FINRA found that the representatives recommended and effected the sale of these securities without having a reasonable basis to believe that the transactions were suitable given the customers’ financial circumstances and conditions, and their investment objectives. FINRA also found that the representative recommended customers use margin in their accounts, which was unsuitable given their risk tolerance and investment objectives, and he exercised discretion without prior written authorization in customers’ accounts. In addition, FINRA determined that the firm, acting through Locy, its chief operating officer (COO) and president, failed to reasonably supervise the registered representative and failed to follow up on "red flags" that should have alerted him to the need to investigate the representative’s sales practices and determine whether trading restrictions, heightened supervision or discipline were warranted. Moreover, FINRA found that despite numerous red flags, the firm took no steps to contact customers or place the representative on heightened supervision, although it later placed limits only on the representative’s use of margin. The firm eventually suspended his trading authority after additional large margin calls, and Locy failed to ensure that the representative was making accurate representations and suitable recommendations. Furthermore, FINRA found that Turbeville, the firm’s chief executive officer (CEO), and Locy delegated responsibility to Mercier, the firm’s chief compliance officer (CCO), to conduct due diligence on a company and were aware of red flags regarding its offering but did not take steps to investigate. The findings also stated that the firm, acting through Turbeville, Locy and Mercier, failed to establish, maintain and enforce supervisory procedures reasonably designed to prevent violations of NASD Rule 2310 regarding suitability; under the firm’s written supervisory procedures (WSPs), Mercier was responsible for ensuring the offering complied with due diligence requirements but performed only a superficial review and failed to complete the steps required by the WSPs; Locy never evaluated the company’s financial situation and was unsure if a certified public accountant (CPA) audited the financials, and no one visited the company’s facility. The findings also included that neither Turbeville nor Locy took any steps to ensure Mercier had completed the due diligence process.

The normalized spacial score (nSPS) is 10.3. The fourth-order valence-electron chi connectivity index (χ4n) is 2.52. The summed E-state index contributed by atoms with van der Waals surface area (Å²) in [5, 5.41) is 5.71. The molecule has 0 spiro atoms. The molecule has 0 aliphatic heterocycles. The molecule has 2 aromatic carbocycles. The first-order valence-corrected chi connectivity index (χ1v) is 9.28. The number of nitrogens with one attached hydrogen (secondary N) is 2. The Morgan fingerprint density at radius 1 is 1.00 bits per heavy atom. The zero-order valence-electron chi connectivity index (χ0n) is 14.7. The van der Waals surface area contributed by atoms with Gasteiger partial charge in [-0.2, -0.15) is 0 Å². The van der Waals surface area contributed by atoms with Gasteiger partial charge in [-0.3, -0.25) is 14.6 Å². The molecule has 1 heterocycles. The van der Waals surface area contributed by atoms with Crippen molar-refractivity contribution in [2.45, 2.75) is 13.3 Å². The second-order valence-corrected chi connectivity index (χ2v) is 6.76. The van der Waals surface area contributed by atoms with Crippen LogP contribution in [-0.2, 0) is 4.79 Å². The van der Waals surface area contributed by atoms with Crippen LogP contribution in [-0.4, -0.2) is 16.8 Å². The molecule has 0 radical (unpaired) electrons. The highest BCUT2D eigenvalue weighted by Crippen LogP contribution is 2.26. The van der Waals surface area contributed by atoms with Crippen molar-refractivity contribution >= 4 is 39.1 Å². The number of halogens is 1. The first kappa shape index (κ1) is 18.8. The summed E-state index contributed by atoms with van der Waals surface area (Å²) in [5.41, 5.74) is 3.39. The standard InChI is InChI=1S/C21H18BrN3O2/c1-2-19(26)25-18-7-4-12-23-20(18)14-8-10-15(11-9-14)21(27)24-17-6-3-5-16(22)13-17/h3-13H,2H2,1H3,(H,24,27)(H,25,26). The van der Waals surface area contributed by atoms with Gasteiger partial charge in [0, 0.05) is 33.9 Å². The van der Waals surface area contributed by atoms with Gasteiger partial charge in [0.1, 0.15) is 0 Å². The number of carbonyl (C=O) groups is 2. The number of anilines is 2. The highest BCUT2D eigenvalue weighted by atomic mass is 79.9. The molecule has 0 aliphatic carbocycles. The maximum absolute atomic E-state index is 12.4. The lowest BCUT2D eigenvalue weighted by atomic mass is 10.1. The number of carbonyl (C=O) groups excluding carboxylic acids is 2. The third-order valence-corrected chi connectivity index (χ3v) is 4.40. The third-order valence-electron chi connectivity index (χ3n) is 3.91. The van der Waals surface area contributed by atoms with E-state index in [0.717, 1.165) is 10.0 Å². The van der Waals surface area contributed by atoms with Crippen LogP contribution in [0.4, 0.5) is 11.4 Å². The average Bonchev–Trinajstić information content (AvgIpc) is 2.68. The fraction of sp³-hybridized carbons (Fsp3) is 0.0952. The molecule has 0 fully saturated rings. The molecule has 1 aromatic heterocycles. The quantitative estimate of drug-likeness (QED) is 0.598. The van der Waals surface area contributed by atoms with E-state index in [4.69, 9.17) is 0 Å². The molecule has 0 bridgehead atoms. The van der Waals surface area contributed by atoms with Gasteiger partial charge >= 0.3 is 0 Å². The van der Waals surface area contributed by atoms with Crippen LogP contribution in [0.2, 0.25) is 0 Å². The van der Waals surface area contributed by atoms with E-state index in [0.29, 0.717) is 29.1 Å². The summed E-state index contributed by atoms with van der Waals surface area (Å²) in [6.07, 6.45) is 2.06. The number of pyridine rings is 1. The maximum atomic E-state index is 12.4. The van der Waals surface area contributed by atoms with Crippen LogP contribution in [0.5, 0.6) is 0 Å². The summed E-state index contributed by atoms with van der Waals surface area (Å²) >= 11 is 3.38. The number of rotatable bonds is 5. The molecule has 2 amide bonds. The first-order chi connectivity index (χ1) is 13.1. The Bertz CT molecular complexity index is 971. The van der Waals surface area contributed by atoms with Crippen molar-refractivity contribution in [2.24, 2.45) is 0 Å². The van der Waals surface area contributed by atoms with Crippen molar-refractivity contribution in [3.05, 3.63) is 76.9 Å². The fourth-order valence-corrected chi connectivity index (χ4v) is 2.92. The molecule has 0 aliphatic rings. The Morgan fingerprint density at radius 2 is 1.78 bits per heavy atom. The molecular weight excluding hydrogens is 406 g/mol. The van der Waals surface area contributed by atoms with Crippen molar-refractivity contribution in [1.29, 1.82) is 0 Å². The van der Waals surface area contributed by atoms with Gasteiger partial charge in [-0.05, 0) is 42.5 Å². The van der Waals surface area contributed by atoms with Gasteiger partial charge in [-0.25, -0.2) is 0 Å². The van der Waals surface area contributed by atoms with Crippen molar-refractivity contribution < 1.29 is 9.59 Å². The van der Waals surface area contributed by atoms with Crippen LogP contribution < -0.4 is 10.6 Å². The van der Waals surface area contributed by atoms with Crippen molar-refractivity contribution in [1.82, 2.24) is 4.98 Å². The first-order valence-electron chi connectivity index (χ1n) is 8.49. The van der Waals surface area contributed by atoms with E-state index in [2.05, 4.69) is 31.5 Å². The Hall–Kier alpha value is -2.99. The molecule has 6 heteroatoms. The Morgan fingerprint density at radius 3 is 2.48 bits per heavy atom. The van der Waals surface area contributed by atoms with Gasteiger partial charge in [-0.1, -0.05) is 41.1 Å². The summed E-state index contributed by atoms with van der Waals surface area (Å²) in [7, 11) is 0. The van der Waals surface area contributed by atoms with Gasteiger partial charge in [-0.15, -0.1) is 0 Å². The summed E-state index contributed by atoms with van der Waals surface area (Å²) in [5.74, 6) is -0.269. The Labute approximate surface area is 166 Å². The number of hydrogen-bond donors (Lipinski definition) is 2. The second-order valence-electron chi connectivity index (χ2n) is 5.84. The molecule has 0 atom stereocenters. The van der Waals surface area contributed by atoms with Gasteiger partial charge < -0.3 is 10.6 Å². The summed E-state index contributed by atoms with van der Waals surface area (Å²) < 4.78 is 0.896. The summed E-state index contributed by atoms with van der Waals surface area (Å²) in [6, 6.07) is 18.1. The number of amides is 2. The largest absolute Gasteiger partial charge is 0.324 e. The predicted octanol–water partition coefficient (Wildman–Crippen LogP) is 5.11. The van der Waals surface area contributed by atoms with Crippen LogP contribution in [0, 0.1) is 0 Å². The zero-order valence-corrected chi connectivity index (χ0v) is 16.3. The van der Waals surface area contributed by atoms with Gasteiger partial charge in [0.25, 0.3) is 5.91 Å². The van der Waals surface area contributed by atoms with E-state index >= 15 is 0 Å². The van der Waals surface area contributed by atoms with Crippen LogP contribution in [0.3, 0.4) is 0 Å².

FINRA found that Turbeville and Locy created the firm’s deficient supervisory system; the firm’s procedures were inadequate to prevent and detect unsuitable recommendations resulting from excessive trading, excessive use of margin and over-concentration; principals did not review trades or correspondence; and the firm’s new account application process was flawed because a reviewing principal was unable to obtain an accurate picture of customers’ financial status, investment objectives and investment history when reviewing a transaction for suitability. FINRA also found that the firm’s procedures failed to identify specific reports that its compliance department was to review and did not provide guidance on the actions or analysis that should occur in response to the reports; Turbeville and Locy knew, or should have known, of the compliance department’s limited reviews, but neither of them took steps to address the inadequate system. 

Mercier’s suspension is in effect from October 3, 2011, through January 2, 2012. Locy’s and Turbeville’s suspensions are in effect from October 17, 2011, through January 16, 2012. (FINRA Case #2009017275301).